The United States is expected to reach its debt limit on January 19, 2023, earlier than many expected. However, the US Treasury Secretary, Janet Yellen, plans to take extraordinary measures that will enable the government to continue to meet its obligations for several months until an estimated date of “early June”.
This brings back memories of 2011, when controversy over raising the debt ceiling pushed the US to within two days of default, which rattled stock markets and contributed to a downgrade of government debt. The political stage since then is much the same as now, with Republicans controlling the House of Representatives and a Democratic president.
However, it is also important to note that many other increases in the debt ceiling throughout history have been far less events, and politicians still have several months to resolve this issue.
The US debt limit is expected to be reached in January 2023, according to the A message sent by Janet Yellen to the congressional leadership. However, extraordinary measures provide more time for the United States to meet its obligations while not defaulting.
It is complex to estimate how much additional time the extraordinary measures will provide, but the Treasury currently estimates that “the funds and extraordinary measures are unlikely to be exhausted before early June.” . “
How will extraordinary measures work?
Specifically, Yellen plans to stop making new investments and redeem others from various government-run retirement, health and disability benefits funds. This will free up money for the government to operate in the short term, and once the debt ceiling is raised, that money will be full. This action is what previous Treasury secretaries have done.
There are several months to reach a political agreement, but Democrats and Republicans are far apart for now. White House He said They will not negotiate. In contrast, Speaker McCarthy seems to be looking for him agreement to reduce spending. These contrasting positions and the relatively slim Republican majority could shape a relatively fraught process over the coming months.
Can the US debt rating be downgraded again?
Theoretically, the US debt could see another credit rating downgrade. The US debt is currently rated AA+ by S&P after the 2011 credit rating downgrade. Now, this rating is lower than the AAA rating of several European countries, Canada, Australia and Singapore. However, both the UK and France have an AA rating, which is currently lower than the US despite the current lower debt levels relative to GDP than the US.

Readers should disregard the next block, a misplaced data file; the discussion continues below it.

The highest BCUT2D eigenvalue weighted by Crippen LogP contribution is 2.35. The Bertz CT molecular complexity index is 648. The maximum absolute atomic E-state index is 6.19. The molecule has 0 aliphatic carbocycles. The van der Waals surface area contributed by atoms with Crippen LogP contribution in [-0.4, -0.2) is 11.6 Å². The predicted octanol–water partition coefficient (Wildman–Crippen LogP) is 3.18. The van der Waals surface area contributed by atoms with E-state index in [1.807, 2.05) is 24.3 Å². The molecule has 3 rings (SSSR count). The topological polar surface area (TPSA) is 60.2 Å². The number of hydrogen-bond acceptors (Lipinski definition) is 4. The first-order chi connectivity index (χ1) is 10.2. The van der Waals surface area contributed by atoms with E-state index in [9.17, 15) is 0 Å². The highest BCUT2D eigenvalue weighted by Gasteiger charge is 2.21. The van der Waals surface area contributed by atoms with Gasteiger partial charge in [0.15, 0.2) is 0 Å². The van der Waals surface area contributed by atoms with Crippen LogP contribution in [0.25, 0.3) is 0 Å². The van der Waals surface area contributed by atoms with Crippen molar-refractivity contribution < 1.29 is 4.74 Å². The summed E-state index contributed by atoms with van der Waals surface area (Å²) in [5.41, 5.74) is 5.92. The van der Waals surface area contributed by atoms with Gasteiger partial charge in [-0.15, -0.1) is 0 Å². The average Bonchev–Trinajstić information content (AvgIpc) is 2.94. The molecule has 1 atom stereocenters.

As such, depending on how the debt reduction negotiations are handled, it is possible that the US could see another downgrade, albeit a less significant one than the loss of the AAA rating. However, there are many factors that determine the calculation of a country’s credit rating. It is unclear how the ratings agencies will react to potential events around the debt ceiling negotiations while they are in progress.
Aside from the risk of credit downgrades, there is also the risk that the US government will default on certain payments, even for a short period. This could happen if the debt ceiling is not raised once extraordinary measures have been exhausted.
Even if it lasts only a few days, any default event could have material and unforeseen consequences for the US government and credit markets. In 2011, it was estimated that the US government was two days away from default, despite avoiding default. So, although the 2011 debt ceiling debate is being held as a nightmare scenario for markets, worse outcomes are likely.
Less recent discussions of the debt ceiling
2011 clearly demonstrated the risks of brinkmanship to the market with regard to the debt limit, and in fact the actual default, which was narrowly overlooked, would have been worse. The political stage in 2023 looks much the same, but history also shows that the debt ceiling has been raised several times without incident. However, without a quick fix to this issue, the debt ceiling may affect the markets over the coming months.